Difference between API and SDK

This is part of the Semicolon&Sons Code Diary - consisting of lessons learned on the job. You're in the architecture category.

Last Updated: 2023-12-03

How does an SDK differ from an API?


An API is simply an interface that allows software to interact with other software. This is part of its name — API, Application Programming Interface. Think of an API as a Rosetta stone, a tablet by which two vastly different languages, two different instruction sets, can be translated and transferred for mutual understanding.

On the world wide web, the API takes on a slightly different function. Web APIs allow for interaction between disparate systems, often for specific use cases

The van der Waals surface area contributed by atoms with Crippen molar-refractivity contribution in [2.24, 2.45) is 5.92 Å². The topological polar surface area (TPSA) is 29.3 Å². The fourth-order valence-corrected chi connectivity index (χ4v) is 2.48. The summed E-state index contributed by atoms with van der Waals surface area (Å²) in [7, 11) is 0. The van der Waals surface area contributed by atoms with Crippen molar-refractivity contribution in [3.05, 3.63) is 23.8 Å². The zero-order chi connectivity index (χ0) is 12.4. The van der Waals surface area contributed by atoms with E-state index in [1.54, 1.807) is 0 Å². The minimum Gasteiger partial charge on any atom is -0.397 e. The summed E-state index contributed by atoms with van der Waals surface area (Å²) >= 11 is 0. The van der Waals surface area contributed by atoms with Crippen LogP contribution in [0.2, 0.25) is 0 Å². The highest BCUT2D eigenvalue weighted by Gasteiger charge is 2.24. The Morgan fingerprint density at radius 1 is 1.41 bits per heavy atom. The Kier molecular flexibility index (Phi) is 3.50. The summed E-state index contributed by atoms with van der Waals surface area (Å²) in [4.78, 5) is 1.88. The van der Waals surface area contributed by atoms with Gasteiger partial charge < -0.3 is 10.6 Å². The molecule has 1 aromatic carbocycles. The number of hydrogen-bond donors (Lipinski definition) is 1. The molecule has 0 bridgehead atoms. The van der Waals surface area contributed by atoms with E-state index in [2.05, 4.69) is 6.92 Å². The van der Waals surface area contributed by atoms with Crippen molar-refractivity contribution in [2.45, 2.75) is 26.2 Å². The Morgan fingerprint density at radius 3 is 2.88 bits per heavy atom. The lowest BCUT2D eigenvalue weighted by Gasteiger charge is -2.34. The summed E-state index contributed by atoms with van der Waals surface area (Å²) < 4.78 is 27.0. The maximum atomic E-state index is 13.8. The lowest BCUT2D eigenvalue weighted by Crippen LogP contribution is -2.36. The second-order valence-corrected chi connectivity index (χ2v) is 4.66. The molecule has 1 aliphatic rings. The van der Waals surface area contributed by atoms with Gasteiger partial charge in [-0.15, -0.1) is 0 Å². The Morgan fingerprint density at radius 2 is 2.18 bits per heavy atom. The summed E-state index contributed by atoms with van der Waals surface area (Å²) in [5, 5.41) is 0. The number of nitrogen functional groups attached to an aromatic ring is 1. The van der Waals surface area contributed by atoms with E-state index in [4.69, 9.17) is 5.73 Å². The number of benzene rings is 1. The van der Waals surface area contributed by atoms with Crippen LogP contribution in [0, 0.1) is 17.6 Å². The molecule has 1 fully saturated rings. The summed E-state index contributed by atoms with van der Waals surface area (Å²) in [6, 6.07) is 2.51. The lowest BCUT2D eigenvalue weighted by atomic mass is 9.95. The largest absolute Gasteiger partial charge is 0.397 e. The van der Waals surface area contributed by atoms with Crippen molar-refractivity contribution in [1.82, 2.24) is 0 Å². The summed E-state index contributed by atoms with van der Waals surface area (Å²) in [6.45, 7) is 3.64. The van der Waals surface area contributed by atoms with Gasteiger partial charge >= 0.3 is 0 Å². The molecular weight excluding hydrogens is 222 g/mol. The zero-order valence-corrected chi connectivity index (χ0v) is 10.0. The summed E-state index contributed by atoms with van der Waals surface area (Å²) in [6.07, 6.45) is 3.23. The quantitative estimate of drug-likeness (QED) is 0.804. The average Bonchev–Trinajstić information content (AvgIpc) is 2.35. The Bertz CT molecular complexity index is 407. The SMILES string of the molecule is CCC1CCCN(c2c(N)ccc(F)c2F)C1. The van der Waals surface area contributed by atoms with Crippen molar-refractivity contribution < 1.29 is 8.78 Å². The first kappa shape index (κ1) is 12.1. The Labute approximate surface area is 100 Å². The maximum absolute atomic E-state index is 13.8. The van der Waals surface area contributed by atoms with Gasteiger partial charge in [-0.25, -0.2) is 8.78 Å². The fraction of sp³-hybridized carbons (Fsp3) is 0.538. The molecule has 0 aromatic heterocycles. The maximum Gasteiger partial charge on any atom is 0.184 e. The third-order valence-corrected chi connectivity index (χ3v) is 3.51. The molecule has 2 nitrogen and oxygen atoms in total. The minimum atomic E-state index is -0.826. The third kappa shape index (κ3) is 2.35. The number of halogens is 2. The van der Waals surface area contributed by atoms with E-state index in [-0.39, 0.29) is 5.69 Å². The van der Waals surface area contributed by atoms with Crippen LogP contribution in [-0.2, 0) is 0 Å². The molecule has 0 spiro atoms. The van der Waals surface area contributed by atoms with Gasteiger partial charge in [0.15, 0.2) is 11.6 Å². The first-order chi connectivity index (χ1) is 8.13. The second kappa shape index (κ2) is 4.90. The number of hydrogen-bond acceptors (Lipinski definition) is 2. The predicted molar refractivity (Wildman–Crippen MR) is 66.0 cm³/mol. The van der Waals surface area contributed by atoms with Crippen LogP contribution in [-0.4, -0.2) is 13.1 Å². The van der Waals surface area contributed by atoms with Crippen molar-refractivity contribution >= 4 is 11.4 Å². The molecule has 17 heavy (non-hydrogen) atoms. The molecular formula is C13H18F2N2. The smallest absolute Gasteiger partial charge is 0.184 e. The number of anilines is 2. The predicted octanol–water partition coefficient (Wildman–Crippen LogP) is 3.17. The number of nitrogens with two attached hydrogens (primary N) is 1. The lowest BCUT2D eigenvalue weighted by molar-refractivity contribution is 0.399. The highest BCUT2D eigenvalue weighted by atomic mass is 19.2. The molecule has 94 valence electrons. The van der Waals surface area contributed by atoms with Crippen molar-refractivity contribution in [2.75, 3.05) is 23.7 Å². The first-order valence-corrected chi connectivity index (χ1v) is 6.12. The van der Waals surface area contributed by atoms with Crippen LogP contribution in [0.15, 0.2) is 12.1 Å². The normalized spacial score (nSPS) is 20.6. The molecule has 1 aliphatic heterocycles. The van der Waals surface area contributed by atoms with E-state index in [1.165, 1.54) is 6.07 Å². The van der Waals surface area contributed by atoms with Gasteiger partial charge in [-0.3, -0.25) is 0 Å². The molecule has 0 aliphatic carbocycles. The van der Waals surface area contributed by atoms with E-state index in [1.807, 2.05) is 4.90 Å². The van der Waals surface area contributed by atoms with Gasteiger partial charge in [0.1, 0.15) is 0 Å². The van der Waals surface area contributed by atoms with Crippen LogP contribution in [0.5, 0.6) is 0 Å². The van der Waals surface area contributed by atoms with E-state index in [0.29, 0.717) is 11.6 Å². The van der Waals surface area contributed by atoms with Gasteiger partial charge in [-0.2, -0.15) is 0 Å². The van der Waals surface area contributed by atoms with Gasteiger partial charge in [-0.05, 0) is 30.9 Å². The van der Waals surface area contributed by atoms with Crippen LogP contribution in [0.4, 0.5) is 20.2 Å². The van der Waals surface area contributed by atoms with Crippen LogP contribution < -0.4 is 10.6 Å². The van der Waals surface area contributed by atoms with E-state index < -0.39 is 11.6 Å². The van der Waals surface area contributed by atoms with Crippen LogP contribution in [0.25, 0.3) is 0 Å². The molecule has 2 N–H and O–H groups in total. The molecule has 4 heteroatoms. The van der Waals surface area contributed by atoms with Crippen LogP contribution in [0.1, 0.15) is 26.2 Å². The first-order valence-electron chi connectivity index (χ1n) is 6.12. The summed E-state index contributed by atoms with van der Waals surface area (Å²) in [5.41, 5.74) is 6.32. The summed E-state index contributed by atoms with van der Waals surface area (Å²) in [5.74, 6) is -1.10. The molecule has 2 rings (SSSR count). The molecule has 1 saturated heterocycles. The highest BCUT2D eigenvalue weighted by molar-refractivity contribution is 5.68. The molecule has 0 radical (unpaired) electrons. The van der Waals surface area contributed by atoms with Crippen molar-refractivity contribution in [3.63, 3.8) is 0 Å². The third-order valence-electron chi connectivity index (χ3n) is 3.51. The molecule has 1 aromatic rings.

SDK stands for “Software Development Kit”, which is a great way to think about it — a kit. Think about putting together a model car or plane. When constructing this model, a whole kit of items is needed, including the kit pieces themselves, the tools needed to put them together, assembly instructions, and so forth.

An SDK or devkit functions in much the same way, providing a set of tools, libraries, relevant documentation, code samples, processes, and or guides that allow developers to create software applications on a specific platform.

SDK is a like full-fledged workshop, facilitating creation far outside the scopes of what an API would allow.

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